Janet Napolitano Lied, Rob Krentz Died

April 2, 2010 06:33

Mexican drug cartels, emboldened by the Mexican Army failure to control its border cities, and more recently emboldened by Obama’s talk of a new amnesty for illegals, have extended their reach into the U.S.

Roger Hedgecock at Human Events

Rancher Rob Krentz spent his life working on his 35,000-acre cattle ranch by the border with Mexico in Cochise County, Ariz. His family had owned the ranch since 1907.

He died there last weekend, he and his dog shot by an illegal alien that he was trying to help.

The Arizona Cattle Growers’ Association immediately posted a $15,000 reward.

The Monday before Rob Krentz was killed, Secretary of Homeland Security Janet Napolitano, a former Arizona governor, made a speech claiming “significant progress” in controlling violence along the border. It was a lie.

In 1999, Rob and his wife Sue, in an interview on PBS, described the Muslim prayer rugs and a Koran they had found on the ranch property. They recounted the time illegals broke into and burglarized their home. Yet Rob said he still shared water with thirsty illegals crossing his ranch.

Rob was like that. Neighbor Roger Barkett also runs cattle on his 22,000-acre ranch nearby and recalls Rob as a gentle, caring man who loved his animals, and, while opposing illegal immigration, had compassion for the illegals who crossed his land.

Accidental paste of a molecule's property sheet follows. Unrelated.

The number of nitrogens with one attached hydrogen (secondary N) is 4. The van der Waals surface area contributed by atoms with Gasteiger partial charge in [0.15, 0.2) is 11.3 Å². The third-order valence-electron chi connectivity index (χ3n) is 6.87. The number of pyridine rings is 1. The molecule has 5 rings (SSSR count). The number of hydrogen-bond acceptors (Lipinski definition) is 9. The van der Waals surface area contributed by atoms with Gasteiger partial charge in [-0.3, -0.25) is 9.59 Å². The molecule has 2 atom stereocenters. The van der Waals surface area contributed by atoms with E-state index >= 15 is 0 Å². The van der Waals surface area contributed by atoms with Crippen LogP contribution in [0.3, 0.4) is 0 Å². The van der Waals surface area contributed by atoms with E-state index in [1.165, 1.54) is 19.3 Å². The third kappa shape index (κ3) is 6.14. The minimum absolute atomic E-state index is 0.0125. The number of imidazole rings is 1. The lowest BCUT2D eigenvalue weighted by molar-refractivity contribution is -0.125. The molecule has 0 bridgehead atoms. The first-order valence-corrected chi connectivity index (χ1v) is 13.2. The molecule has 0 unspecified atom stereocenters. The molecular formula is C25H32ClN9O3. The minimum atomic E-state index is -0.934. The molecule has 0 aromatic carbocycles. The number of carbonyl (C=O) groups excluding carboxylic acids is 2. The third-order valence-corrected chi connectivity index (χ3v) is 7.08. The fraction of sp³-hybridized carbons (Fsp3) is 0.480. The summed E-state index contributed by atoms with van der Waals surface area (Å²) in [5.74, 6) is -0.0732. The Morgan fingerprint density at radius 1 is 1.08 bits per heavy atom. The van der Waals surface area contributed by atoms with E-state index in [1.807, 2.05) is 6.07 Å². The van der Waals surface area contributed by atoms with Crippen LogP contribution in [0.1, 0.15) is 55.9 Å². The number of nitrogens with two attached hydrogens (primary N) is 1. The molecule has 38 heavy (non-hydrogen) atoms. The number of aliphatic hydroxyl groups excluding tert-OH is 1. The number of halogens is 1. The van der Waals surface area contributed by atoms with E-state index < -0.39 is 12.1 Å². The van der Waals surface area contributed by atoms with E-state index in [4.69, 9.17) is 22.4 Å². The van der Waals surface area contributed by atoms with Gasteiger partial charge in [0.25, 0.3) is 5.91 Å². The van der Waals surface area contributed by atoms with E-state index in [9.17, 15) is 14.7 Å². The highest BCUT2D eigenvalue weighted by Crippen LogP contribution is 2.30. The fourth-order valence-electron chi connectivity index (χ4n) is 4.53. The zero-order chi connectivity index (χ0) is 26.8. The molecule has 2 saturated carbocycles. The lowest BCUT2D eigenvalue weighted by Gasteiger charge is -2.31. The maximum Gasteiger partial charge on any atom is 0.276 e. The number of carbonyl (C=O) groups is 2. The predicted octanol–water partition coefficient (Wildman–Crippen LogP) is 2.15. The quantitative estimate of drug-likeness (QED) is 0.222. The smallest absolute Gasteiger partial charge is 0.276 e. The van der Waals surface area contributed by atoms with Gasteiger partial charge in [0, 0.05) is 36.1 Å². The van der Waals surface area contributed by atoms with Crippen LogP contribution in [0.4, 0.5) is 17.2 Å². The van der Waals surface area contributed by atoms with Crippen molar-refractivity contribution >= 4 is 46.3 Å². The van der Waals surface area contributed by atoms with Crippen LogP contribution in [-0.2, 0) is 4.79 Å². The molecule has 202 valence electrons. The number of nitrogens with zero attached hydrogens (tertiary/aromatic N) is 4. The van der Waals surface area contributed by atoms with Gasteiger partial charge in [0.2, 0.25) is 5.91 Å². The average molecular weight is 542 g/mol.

Ranchers in this remote area of the U.S.-Mexican border are few and far between, but they still maintain the Old West courtesies and respect for hard work and self reliance. But after 2000, the isolation turned the area into a favorite crossing for smugglers from the South. The smugglers are bold and well armed. They steal vehicles, invade ranch houses, trash the countryside, set fires, and bring all manner of contraband into the U.S.

Ranch buildings that had been unlocked for generations were locked. Ranchers herding cattle went armed for the first time in 100 years.

Repeated appeals to the state and federal government to do something to protect the area fell on deaf ears. Local Border Patrol Agents got a handle on the smugglers six years ago, but were pulled back by President Bush. A promised border fence was never built.


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